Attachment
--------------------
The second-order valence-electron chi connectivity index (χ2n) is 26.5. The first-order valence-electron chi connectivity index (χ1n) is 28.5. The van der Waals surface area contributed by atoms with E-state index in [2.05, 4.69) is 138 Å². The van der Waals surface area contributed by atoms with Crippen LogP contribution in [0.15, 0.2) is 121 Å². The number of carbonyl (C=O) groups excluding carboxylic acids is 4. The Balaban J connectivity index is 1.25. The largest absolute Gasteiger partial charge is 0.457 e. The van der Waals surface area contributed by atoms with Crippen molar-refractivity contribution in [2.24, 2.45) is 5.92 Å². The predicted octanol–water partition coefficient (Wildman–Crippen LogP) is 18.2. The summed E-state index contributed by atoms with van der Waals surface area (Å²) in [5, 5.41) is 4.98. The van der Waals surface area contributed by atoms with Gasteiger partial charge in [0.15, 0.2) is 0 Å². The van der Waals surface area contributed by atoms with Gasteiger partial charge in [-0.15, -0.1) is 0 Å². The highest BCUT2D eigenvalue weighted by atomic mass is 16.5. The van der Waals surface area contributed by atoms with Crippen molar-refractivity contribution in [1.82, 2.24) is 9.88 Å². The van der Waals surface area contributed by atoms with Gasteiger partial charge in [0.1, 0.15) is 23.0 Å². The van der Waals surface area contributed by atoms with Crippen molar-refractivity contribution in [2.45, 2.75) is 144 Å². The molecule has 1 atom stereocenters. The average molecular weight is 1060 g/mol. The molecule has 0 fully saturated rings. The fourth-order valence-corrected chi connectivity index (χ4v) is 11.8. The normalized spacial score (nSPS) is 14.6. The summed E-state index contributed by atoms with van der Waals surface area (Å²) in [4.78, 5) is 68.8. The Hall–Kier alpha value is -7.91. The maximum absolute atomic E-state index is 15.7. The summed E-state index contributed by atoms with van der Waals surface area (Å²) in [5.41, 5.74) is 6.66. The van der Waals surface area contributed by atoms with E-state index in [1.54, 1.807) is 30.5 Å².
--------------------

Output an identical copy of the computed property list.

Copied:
The second-order valence-electron chi connectivity index (χ2n) is 26.5. The first-order valence-electron chi connectivity index (χ1n) is 28.5. The van der Waals surface area contributed by atoms with E-state index in [2.05, 4.69) is 138 Å². The van der Waals surface area contributed by atoms with Crippen LogP contribution in [0.15, 0.2) is 121 Å². The number of carbonyl (C=O) groups excluding carboxylic acids is 4. The Balaban J connectivity index is 1.25. The largest absolute Gasteiger partial charge is 0.457 e. The van der Waals surface area contributed by atoms with Crippen molar-refractivity contribution in [2.24, 2.45) is 5.92 Å². The predicted octanol–water partition coefficient (Wildman–Crippen LogP) is 18.2. The summed E-state index contributed by atoms with van der Waals surface area (Å²) in [5, 5.41) is 4.98. The van der Waals surface area contributed by atoms with Gasteiger partial charge in [0.15, 0.2) is 0 Å². The van der Waals surface area contributed by atoms with Gasteiger partial charge in [-0.15, -0.1) is 0 Å². The highest BCUT2D eigenvalue weighted by atomic mass is 16.5. The van der Waals surface area contributed by atoms with Crippen molar-refractivity contribution in [1.82, 2.24) is 9.88 Å². The van der Waals surface area contributed by atoms with Gasteiger partial charge in [0.1, 0.15) is 23.0 Å². The van der Waals surface area contributed by atoms with Crippen molar-refractivity contribution in [2.45, 2.75) is 144 Å². The molecule has 1 atom stereocenters. The average molecular weight is 1060 g/mol. The molecule has 0 fully saturated rings. The fourth-order valence-corrected chi connectivity index (χ4v) is 11.8. The normalized spacial score (nSPS) is 14.6. The summed E-state index contributed by atoms with van der Waals surface area (Å²) in [4.78, 5) is 68.8. The Hall–Kier alpha value is -7.91. The maximum absolute atomic E-state index is 15.7. The summed E-state index contributed by atoms with van der Waals surface area (Å²) in [5.41, 5.74) is 6.66. The van der Waals surface area contributed by atoms with E-state index in [1.54, 1.807) is 30.5 Å².